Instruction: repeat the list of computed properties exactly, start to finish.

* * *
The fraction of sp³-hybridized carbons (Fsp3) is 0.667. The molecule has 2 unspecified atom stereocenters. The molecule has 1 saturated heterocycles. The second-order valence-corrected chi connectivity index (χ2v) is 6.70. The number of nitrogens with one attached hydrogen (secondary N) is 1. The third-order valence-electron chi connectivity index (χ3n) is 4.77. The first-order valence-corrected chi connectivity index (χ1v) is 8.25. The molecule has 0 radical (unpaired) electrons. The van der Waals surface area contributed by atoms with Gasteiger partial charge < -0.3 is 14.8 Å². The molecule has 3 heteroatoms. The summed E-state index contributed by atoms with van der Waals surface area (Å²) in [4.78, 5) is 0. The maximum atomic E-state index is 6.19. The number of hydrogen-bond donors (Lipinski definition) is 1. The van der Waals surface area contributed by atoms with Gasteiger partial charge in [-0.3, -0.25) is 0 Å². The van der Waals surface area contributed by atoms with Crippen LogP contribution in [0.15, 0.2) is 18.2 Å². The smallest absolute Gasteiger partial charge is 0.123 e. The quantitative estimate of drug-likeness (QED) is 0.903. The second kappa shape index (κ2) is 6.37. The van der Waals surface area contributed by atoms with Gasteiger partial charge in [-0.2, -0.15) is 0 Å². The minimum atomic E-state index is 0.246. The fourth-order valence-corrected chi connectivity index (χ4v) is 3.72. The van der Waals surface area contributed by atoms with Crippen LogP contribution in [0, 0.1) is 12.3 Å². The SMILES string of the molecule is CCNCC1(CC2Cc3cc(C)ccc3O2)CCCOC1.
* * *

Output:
The fraction of sp³-hybridized carbons (Fsp3) is 0.667. The molecule has 2 unspecified atom stereocenters. The molecule has 1 saturated heterocycles. The second-order valence-corrected chi connectivity index (χ2v) is 6.70. The number of nitrogens with one attached hydrogen (secondary N) is 1. The third-order valence-electron chi connectivity index (χ3n) is 4.77. The first-order valence-corrected chi connectivity index (χ1v) is 8.25. The molecule has 0 radical (unpaired) electrons. The van der Waals surface area contributed by atoms with Gasteiger partial charge < -0.3 is 14.8 Å². The molecule has 3 heteroatoms. The summed E-state index contributed by atoms with van der Waals surface area (Å²) in [4.78, 5) is 0. The maximum atomic E-state index is 6.19. The number of hydrogen-bond donors (Lipinski definition) is 1. The van der Waals surface area contributed by atoms with Gasteiger partial charge in [-0.3, -0.25) is 0 Å². The van der Waals surface area contributed by atoms with Crippen LogP contribution in [0.15, 0.2) is 18.2 Å². The smallest absolute Gasteiger partial charge is 0.123 e. The quantitative estimate of drug-likeness (QED) is 0.903. The second kappa shape index (κ2) is 6.37. The van der Waals surface area contributed by atoms with Gasteiger partial charge in [-0.2, -0.15) is 0 Å². The minimum atomic E-state index is 0.246. The fourth-order valence-corrected chi connectivity index (χ4v) is 3.72. The van der Waals surface area contributed by atoms with Crippen LogP contribution in [0, 0.1) is 12.3 Å². The SMILES string of the molecule is CCNCC1(CC2Cc3cc(C)ccc3O2)CCCOC1.